New Union Attacks the GFBTU, ITUC and ILO
It is believed that the government has recently backed the creation of an alternative and rival federation, Bahrain Labour Union Free Federation (BLUFF), to undermine the GFBTU as a legitimate, representative and democratic organisation. The BLUFF leadership, with a number of pro-government columnists and pro-government parliament members; has been spearheading a fierce defamation campaign against the GFBTU. These campaigns have accused the GFBTU leadership of treason, defaming Bahrain's image, and of being led by a foreign agenda. Recently, the BLUFF organised a rally outside a UN building in which the GFBTU, ITUC and ILO were denounced. In some cases, collective bargaining with GFBTU affiliates has been stopped without justification and been replaced by negotiations with management-backed trade unions.
Sectarian Discrimination on Rise
With growing regularity, jobs are now being denied to Shias. Some companies, such as Gulf Air, have actually fired Bahraini workers, targeting Shias specifically, under the pretext of restructuring. This was done unilaterally and without prior consultation with the GFBTU. At the same time, the companies are hiring non-Bahrainis and Sunnis with lesser qualifications and announcing new job vacancies. Furthermore, the Government has allegedly pressured many contractors to fire qualified Shia workers by denying them tenders. These violations are continuous and recurrent, and the labour legislation fails to protect workers fired on account of their religion.
Labour Law Reforms
In 2012, the government of Bahrain unilaterally and without notice amended the trade union law in an effort to silence the independent and democratic voice of Bahraini workers, the GFBTU. These recent amendments mark yet another serious attack on the fundamental rights of Bahraini workers, the passing of which was an obvious (and illegal) act of retaliation by the government for the exercise of trade union activity. The purpose of these amendments is clear – to further undermine the GFBTU and thereby eliminate an important voice for economic and social reform in Bahrain.
The amended articles of the trade union law include:
Article 8(1) requires that trade unions be "similar" to form a union federation. This prohibits the formation of multi-sectoral federations, a move in violation of principles of freedom of association. The ILO Committee on Freedom of Association expressed "deep concern" that the provision was not in conformity with the principles of freedom of association.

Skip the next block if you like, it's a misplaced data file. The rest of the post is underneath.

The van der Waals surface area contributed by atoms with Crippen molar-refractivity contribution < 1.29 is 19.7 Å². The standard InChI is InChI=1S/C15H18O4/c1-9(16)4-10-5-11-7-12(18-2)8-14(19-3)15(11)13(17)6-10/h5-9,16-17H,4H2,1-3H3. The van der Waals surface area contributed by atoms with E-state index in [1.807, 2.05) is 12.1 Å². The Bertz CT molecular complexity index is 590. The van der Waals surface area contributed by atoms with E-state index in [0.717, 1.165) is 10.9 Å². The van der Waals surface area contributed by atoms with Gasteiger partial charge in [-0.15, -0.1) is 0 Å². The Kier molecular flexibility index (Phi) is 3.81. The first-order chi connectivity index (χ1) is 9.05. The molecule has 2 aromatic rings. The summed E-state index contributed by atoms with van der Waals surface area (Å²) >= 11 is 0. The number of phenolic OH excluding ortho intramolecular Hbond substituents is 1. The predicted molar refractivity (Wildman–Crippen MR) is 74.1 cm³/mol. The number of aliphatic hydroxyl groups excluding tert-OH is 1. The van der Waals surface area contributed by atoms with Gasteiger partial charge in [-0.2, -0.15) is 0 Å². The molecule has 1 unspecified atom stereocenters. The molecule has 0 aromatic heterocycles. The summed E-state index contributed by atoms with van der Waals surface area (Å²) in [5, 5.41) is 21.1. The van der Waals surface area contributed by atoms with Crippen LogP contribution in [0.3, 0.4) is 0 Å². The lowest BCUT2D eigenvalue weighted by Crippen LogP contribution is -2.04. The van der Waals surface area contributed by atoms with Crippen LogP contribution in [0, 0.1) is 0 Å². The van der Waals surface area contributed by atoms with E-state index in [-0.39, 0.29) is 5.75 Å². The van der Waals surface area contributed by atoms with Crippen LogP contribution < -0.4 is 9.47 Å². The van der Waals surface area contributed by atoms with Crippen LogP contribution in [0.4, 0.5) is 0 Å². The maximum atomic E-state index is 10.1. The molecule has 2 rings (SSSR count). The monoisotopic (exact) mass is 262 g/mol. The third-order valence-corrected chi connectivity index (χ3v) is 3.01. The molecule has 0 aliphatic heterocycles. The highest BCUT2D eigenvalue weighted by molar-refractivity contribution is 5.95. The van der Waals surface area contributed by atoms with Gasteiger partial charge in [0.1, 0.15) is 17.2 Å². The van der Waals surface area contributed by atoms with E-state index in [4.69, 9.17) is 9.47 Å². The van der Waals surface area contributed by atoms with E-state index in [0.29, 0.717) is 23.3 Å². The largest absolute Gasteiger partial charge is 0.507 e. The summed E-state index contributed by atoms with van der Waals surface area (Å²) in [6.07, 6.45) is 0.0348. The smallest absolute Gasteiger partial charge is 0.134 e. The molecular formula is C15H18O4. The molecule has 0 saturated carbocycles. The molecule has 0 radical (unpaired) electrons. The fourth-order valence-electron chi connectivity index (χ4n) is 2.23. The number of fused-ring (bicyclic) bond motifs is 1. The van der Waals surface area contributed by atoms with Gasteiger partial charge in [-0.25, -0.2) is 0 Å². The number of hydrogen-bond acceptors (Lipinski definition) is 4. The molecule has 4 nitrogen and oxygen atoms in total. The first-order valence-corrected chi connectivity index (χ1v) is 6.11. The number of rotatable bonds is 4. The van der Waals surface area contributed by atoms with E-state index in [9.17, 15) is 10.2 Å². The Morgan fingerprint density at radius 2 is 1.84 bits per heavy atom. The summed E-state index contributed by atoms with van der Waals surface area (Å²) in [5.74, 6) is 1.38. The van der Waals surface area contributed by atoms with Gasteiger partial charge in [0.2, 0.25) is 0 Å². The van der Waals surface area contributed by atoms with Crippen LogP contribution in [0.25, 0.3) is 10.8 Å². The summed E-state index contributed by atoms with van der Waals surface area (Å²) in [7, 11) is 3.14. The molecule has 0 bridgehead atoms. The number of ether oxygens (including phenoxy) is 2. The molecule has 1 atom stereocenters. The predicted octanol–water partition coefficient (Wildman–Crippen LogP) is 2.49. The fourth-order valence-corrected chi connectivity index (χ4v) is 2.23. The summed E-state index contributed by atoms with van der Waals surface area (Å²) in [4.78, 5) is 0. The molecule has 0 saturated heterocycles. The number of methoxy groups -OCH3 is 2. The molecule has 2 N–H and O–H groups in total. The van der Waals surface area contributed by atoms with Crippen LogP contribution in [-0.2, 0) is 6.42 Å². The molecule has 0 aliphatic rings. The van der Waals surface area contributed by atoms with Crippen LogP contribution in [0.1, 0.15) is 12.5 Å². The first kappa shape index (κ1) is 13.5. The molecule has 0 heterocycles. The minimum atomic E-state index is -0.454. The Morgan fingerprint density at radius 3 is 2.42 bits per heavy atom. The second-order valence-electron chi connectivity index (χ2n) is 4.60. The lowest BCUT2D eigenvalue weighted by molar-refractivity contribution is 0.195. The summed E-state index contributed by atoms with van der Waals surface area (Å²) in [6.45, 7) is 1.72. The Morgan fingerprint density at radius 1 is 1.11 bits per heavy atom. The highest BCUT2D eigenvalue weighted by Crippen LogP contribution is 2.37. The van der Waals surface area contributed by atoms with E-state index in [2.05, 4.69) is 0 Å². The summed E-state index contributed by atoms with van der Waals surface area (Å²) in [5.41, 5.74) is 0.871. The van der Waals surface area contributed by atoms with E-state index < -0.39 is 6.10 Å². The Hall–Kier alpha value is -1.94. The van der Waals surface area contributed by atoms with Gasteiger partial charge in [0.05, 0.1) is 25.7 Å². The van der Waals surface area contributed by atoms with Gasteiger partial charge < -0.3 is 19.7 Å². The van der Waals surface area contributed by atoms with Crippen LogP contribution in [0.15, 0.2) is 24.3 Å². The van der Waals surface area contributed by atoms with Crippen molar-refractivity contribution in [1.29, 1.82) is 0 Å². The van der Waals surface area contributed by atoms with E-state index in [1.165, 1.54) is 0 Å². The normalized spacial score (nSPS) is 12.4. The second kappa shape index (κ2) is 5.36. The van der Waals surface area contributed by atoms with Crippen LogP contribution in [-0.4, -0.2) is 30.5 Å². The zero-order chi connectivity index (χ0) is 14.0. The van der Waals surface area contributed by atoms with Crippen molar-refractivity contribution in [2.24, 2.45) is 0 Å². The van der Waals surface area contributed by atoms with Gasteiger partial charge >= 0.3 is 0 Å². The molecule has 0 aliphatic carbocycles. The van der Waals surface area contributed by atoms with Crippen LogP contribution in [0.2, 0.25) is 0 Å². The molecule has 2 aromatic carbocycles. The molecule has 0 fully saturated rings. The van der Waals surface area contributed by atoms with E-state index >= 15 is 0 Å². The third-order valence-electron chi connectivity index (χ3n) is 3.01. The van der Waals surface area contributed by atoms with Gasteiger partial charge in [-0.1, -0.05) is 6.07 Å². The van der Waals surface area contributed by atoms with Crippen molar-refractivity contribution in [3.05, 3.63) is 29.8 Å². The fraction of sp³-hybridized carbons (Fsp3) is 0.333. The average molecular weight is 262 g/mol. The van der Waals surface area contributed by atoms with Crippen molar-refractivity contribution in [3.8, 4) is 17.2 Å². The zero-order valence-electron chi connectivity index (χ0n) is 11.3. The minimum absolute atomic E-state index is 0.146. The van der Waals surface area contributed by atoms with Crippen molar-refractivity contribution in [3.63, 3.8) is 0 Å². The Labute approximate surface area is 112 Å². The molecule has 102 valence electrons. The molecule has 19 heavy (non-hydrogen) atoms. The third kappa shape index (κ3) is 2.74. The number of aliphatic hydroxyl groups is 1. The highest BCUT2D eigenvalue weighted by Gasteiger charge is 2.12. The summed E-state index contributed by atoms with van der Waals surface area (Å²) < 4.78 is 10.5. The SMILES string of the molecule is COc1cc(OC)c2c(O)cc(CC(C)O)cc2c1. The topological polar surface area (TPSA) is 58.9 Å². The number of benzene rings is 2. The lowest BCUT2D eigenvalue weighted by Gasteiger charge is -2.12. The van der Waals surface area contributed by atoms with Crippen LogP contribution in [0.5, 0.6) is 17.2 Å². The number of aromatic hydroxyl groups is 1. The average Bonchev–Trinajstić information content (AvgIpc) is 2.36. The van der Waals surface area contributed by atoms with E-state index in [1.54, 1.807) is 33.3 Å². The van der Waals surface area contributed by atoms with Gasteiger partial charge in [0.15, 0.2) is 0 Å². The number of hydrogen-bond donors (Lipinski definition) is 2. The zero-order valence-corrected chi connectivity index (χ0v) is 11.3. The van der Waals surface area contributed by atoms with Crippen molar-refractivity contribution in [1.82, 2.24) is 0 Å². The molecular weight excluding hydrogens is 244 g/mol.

Article 8(3) allows the Minister of Labour to determine which trade union may represent Bahraini workers in international fora and in national level bargaining. These rights belong (as they do in most countries) to the most representative trade union(s) – here the GFBTU. This appears to be an attempt by the government to limit or prohibit the GFBTU from further denouncing government-sponsored violations of trade union rights before the ILO. We fear this article could be used to promote government-backed unions that will parrot a defence of the government's anti-union and anti-democratic policies to the international community.
Article 10 allows for the establishment of multiple unions at company level. Legislation permitting multiple unions in an enterprise is fully consistent with international law. The timing of this reform, however, raises obvious questions about the government's motivations. Indeed, pro-government unions have been registered in workplaces since the law was adopted.
Article 17, includes language barring trade unionists who are held responsible for violations that led to the dissolution of a trade union organisation or its executive council from nominating themselves for membership of the executive council of any trade union organisation for five years from the date of decision or final judicial ruling on the dissolution of the union. While a law barring the election of a trade union leader convicted of a crime related to his or her integrity, such as corruption or fraud, may be appropriate, this amendment is an obvious attempt to remove the trade union leadership that participated in the political mobilisation in 2011. If it were used for that purpose, it would constitute a grave violation of the right to freedom of association. The ILO has similarly criticized this amendment.
What needs to happen in 2013?
Imprisoned trade unionists must be released.
Employers must unconditionally reinstate all workers dismissed for participating in pro-democracy protests.
Government must revise the labour law in consultation with the social partners.